Dissociative amnesia is a stress-related condition in which you can forget information about yourself, events in your life, and even learned skills. In reality, it is fortunately rare – the American hospital network Cleveland Clinic (opens in a new tab) says that about 1% of men and 2.6% of women in the general population are affected. But among video game protagonists, the prevalence is much higher and memory loss is usually significant.
Geralt spent two games remembering who the love of his life was, using the time that passed to explore a romantic relationship with one of his best friends instead. The entire plot of Knights of the Old Republic hinged on a complete lack of knowledge of who you were and where you came from, setting you up for a famous twist. And this year, FPS parkour neon white (opens in a new tab) used the oblivion of its titular anime killer to create a sense of unease around companion characters who may or may not have manipulated you. To paraphrase Guy Pearce: Don’t believe their lies.
From a game developer’s perspective, the practical benefits of the condition are clear. Amnesia explains how a character can start at the bottom and quickly climb a skill tree, achieving mastery of acrobatic and magical abilities that were completely foreign to them just weeks earlier. Overall, relearning is easier than learning.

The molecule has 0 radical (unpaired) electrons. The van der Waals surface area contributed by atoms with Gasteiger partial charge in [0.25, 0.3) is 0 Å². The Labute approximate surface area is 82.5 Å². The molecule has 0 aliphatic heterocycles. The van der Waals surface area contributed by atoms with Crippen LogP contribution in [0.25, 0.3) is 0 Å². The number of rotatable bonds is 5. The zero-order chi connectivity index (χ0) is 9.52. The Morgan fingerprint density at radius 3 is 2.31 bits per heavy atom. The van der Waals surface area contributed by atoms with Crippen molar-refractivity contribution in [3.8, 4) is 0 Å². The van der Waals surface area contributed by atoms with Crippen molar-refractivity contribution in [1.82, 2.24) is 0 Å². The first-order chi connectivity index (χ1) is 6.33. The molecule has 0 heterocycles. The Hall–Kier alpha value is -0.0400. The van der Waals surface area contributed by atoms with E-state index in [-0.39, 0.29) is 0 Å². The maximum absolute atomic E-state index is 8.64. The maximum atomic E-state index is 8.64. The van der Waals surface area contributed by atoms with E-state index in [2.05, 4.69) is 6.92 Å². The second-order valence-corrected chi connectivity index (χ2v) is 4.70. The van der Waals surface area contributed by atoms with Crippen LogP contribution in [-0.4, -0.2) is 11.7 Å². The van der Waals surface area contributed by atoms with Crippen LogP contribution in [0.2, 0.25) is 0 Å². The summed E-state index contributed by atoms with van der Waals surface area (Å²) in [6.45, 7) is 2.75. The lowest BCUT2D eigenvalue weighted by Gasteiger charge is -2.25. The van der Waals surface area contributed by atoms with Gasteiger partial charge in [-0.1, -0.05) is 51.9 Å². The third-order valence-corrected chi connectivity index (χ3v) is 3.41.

Then there is the role play bonus. Amnesia helps bridge the knowledge gap between protagonist and player – the dissonance that comes from jumping straight into the body of someone with pre-existing relationships and hitting their lifelong friends with questions like ” Who are you again?” If this character has amnesia, suddenly there’s an in-universe reason to hold orientation meetings. And later in the story, as you explore the game world and the revelations start to trickle in, you and your avatar can respond in shocked unison.
Marvel’s Midnight Suns (opens in a new tab), the recent turn-based tactical game from XCOM developer Firaxis, fills the amnesiac bingo card by exploiting all the usual tricks. Shortly after the start of his high-stakes, Avengers-adjacent adventure, The Hunter is resurrected from a centuries-old slumber to lead the Midnight Suns against the rogue witch and demigod Lilith. In this regard, its premise is almost identical to that of XCOM 2, in which The Commander is awakened after decades of stasis to come to Earth’s defense.
Hunter’s precise form of memory loss is selective. Although technically dead during her more than 300 years out of the game, she has quietly absorbed enough of the outside world to make sense of it. As she says herself, the protagonist of Midnight Suns knows what a car is, but has no idea how to drive. This convenient setup allows him to rekindle relationships with Iron Man, Blade, and Captain Marvel, but bypasses the need for scenes involving the discovery of penicillin or the invention of toilet paper.